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I've always wondered about this and want y'alls opinion. With prospects who are vertically challenged in the 5'7"-5'10" range, what are ways for them to actually stick out against alot more athletically promising players?

I know it is blatantly obvious that a 6'3" 185 LHP who may be touching 83-84 will be more highly touted than a 5'9" 185 LHP if they have highly similar stuff, but how would it work for the short guy to gain exposure?

Anything y'all can add to the short vs. big man debate would be great.
"swing till your hands bleed....then bunt"
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Huh? He was ranked at 9.5 what more are you looking for? Some disconnect here.

Some good advice my son has received is to always project yourself to the next level and figure out where you fit on the field and compare yourself to those players. Where does he fit? MIF, pitcher, he does not have great speed so CF is a maybe.

BTW the best player (IMO) on my son's team that placed fourth in the USA Baseball 16U Championships was 5'8ish.
If this young man from Texas is your son, he's a stud! If you're not related to him, I hope you have his families permission to post his info on the board. I'd have to say it really doesn't matter if he's 5'7" or 6'3". He is obviously limited to the OF, 1B, or the mound as a southpaw. If he maintains that height, first base may be a problem? He has a very good arm, decent speed, and apparently some pop in his bat! He can probably play all three OF spots with his tools, and if he has good command, is a definite Two-Way talent. I think he is just fine...and 224 in the national PG ratings (9.5 grade) is pretty good this early in the game! Good luck to him!
highheat you raise a BIG point about the little prospects often overshadowed by the BIG studs.

Even in a game where we know via a Pedroia or an Eckstein example -that there is always room on a roster for big talent dressed in LL size cleats.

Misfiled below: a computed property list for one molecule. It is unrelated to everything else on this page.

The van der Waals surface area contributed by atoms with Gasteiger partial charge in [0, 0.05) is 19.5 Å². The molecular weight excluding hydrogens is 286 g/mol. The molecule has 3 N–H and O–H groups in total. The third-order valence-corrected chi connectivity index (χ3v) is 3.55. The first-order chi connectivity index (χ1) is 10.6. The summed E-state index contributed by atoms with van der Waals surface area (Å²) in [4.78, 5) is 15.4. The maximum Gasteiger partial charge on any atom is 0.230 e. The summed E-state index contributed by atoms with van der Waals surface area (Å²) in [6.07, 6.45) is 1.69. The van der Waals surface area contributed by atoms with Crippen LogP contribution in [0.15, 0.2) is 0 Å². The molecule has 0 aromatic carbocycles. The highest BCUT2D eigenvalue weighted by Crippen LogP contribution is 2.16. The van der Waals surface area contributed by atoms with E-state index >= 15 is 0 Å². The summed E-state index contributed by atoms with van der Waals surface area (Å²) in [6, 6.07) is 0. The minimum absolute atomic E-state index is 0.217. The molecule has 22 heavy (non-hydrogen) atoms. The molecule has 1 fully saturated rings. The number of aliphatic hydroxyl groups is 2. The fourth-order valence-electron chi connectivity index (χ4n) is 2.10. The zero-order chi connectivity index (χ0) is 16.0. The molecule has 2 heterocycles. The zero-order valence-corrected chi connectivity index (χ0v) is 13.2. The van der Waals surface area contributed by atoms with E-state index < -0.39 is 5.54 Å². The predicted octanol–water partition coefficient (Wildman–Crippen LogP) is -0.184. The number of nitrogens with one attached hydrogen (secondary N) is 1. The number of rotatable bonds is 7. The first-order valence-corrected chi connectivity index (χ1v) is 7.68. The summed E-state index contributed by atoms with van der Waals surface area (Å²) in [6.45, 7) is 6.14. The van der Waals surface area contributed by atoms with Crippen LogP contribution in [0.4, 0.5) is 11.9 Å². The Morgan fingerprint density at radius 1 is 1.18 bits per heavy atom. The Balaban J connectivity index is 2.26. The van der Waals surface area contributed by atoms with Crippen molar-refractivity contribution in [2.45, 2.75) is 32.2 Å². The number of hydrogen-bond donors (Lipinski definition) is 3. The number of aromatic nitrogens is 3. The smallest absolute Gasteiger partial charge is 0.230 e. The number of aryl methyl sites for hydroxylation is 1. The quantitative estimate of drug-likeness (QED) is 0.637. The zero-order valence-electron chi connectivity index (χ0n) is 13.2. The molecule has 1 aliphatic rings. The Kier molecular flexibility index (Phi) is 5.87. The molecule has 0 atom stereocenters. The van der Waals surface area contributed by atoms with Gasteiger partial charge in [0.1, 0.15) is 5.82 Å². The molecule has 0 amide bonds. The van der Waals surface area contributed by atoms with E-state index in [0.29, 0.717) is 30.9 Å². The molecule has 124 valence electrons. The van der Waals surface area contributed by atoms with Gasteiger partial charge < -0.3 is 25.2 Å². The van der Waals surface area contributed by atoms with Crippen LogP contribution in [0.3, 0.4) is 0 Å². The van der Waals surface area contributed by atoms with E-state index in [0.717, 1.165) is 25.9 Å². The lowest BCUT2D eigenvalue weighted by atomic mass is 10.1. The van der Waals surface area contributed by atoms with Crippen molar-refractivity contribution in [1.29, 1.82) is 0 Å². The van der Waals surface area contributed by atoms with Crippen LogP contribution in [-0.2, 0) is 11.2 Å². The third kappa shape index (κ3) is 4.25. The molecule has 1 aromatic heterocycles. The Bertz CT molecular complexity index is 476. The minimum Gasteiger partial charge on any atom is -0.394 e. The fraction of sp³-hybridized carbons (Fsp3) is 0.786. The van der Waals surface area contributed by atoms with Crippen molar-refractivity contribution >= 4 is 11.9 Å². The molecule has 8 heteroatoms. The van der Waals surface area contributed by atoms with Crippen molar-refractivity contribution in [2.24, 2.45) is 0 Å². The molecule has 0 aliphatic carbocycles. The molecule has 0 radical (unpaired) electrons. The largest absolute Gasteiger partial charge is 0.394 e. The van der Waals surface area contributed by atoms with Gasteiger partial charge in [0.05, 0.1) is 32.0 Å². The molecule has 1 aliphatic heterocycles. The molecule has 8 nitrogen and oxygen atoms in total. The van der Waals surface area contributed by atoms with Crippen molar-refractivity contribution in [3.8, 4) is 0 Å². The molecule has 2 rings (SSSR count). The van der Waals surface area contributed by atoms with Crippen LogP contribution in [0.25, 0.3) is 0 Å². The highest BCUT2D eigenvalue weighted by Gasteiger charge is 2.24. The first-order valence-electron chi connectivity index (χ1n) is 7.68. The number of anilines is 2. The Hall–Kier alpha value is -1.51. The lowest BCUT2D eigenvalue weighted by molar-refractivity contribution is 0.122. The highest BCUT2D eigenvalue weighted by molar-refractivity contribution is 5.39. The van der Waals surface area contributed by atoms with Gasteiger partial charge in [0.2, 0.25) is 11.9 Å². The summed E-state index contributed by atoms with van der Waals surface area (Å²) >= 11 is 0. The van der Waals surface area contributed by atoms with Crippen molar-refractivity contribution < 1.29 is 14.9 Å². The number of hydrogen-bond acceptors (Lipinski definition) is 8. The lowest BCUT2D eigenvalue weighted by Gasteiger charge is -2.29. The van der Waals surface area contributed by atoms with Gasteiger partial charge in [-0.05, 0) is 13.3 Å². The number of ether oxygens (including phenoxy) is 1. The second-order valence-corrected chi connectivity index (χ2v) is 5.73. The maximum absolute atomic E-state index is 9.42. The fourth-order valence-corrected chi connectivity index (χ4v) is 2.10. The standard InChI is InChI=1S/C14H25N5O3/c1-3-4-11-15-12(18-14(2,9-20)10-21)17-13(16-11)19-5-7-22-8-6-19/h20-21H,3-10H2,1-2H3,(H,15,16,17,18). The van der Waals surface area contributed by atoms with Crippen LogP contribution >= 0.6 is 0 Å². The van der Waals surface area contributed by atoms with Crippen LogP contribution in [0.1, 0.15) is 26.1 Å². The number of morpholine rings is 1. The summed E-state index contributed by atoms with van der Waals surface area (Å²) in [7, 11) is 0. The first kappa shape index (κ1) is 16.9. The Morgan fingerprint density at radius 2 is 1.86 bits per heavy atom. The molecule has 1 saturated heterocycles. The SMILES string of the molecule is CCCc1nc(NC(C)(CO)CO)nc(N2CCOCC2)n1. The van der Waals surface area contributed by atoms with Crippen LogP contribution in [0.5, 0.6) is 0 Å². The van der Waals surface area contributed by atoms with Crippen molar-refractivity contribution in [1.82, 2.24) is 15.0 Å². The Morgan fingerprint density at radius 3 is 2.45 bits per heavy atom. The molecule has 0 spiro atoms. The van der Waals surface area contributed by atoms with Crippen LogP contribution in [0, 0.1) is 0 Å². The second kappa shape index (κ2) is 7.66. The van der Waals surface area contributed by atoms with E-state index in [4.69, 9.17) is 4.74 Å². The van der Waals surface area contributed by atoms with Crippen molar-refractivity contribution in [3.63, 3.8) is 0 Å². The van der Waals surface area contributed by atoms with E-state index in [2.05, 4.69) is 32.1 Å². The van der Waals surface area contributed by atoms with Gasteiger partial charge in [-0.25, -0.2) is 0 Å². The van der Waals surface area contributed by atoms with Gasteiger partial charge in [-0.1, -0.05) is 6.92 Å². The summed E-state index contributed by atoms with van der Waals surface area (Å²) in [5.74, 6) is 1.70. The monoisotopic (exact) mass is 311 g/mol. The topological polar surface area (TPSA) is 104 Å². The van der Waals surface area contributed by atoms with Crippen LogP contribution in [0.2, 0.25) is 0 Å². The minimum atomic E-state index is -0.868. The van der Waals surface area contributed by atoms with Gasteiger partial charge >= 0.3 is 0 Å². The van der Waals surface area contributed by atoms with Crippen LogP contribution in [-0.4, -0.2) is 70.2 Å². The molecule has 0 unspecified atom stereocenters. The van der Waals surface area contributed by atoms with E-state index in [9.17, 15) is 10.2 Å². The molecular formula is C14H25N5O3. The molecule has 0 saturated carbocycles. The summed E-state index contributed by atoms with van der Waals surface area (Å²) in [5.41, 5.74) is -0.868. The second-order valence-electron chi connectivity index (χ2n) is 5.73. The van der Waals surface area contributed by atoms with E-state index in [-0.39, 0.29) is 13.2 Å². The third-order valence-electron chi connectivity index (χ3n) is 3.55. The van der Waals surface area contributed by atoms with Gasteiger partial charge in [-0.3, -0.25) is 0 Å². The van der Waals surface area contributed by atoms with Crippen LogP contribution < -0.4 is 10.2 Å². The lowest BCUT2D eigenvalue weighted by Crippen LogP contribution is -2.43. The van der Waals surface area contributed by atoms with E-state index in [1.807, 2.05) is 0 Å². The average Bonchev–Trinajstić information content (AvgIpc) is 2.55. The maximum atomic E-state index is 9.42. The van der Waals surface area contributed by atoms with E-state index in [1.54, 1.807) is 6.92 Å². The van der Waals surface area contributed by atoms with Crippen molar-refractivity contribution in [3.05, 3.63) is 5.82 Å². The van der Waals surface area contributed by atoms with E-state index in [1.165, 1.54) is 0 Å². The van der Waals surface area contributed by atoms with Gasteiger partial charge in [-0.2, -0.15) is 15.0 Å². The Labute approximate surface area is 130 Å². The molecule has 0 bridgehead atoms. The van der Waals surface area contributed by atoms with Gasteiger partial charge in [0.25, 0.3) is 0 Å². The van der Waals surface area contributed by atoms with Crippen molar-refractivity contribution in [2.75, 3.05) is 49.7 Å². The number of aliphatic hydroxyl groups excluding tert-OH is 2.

I have read Pedroia's book and frankly remain shocked he had upwards of 60+ offers from D1 schools and obviously some from BIG time schools as a 5'5" 130 pound HS graduate?? But he sure has put up on that front and BIG time!

The numbers, as is often the case in this game, really tell a better story of the chances for a diminutive player to make it onto a D1 roster.

Of the 301 2010 D1 rosters out of the approx 9,818 listed players-- only about 90 are listed at 5'7". That is less than 1% of the total# of players.

And man it gets worse if you are under 5'7" where only about 25 out of the 9818 are rostered. That = .25% or a quarter of 1% !!!

You have asked about 5'8 and 5'9ish players for which I do not have approximations but will add--probably a good # of them are "really" 5'7 or under because it is almost a given a lot of teams add a couple inches to players sizes.

Yeah- it does make you wonder how small the 5'7 guys really might be (lol)

If you search on this awesome website forum you will find where another poster had a great break down in the chances (%) of any HS player to make it onto a D1 roster. Those % were frightening to say the least so I can't imagine how or even if it is possible, to combine the 2 and really--not sure as a little guy myself if I care to know the reality of that % (lol)
Many young players do not realize as they move up that need to "fit" somewhere on the field. IE there are profiles that coaches are looking at for specific positions.